“The term that we should be using is viral deception, not fake news, because the people who want us to employ the term fake news are often the purveyors and perpetrators of that deception in the context of politics or industry. I think more than ever journalists have to consider themselves, not just the authors of the first draft of history, which has often been said, but that they are the ones who are the investigators, scrutinizing history and deciphering and differentiating between what is fact based and what is fantasy or fiction or propaganda.”

Viral deception is part and parcel to our technological interconnectedness in that it can spread like wildfire because of our instantaneous connectivity.

“It’s not just that we can have a dialogue from continent to continent right now, which is fascinating and ground-breaking and innovative, but it’s the speed, the velocity (at which  communication) travels,” said Heffner.

Looking back at the early history of the United States, information was spread with the printed word via pamphlets and newspapers that reached the populace in small towns and villages. While dissemination of information via different media outlets could be full of untruths, the ultimate dissemination of information was much slower 200 years ago due to the obvious level of technology available to spread information.

By the twentieth century, the dueling concepts of misinformation and disinformation came to the fore. The difference between these two concepts, says Heffner, is that, “Misinformation largely was the term accepted and used for the vast majority of the last century. And that implied that people were making earnest mistakes.”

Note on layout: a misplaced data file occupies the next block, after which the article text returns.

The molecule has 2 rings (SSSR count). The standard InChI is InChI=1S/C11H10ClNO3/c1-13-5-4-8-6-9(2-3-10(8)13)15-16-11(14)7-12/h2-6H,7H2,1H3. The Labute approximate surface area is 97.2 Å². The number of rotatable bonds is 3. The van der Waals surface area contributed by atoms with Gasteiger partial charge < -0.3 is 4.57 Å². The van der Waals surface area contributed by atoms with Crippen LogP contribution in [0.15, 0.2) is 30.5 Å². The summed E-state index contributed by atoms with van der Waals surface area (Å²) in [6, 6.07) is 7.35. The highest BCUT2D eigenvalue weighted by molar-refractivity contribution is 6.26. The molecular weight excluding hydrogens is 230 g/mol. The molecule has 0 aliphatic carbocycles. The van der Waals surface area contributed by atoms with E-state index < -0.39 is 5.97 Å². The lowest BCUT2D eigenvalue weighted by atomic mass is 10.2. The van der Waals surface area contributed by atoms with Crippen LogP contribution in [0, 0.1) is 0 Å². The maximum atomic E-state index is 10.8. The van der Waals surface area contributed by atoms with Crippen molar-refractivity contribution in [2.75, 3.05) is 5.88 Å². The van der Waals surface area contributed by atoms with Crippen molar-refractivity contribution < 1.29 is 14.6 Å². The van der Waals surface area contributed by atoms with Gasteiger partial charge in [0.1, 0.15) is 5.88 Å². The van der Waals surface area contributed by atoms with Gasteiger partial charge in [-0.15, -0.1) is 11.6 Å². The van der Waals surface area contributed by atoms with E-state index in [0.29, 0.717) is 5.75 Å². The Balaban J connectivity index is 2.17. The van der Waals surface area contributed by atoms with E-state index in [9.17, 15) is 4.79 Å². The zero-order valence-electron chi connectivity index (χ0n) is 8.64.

The idea then of misinformation is that it is connected to a plausible mistake. For example, if a person’s words are misquoted and misinformation occurs, the media outlet in question can tell its consumers that the outlet’s journalist made an honest mistake in misquoting a source and the outlet can stress that the mistake itself was not a deliberate one.

However, disinformation is intrinsically deceptive and in our modern context tied to viral deception. Disinformation occurs when a media platform spreads information that is a lie. 

In the case of the coronavirus, if a virtual deceptor posts information that is widely shared that it is safe to go into public spaces. This is then considered to be a form of disinformation.

“Telling people to go out into the fields or onto the subway or into crowded facilities when they know, for instance, in the midst of this unprecedented pandemic that the virus is deadly and that it is airborne is disinformation.”

Heffner stressed that at the wrong time and in the wrong circumstances, disinformation, “doesn’t have to be political, it can be medical disinformation but disinformation can be extremely harmful and even lethal.”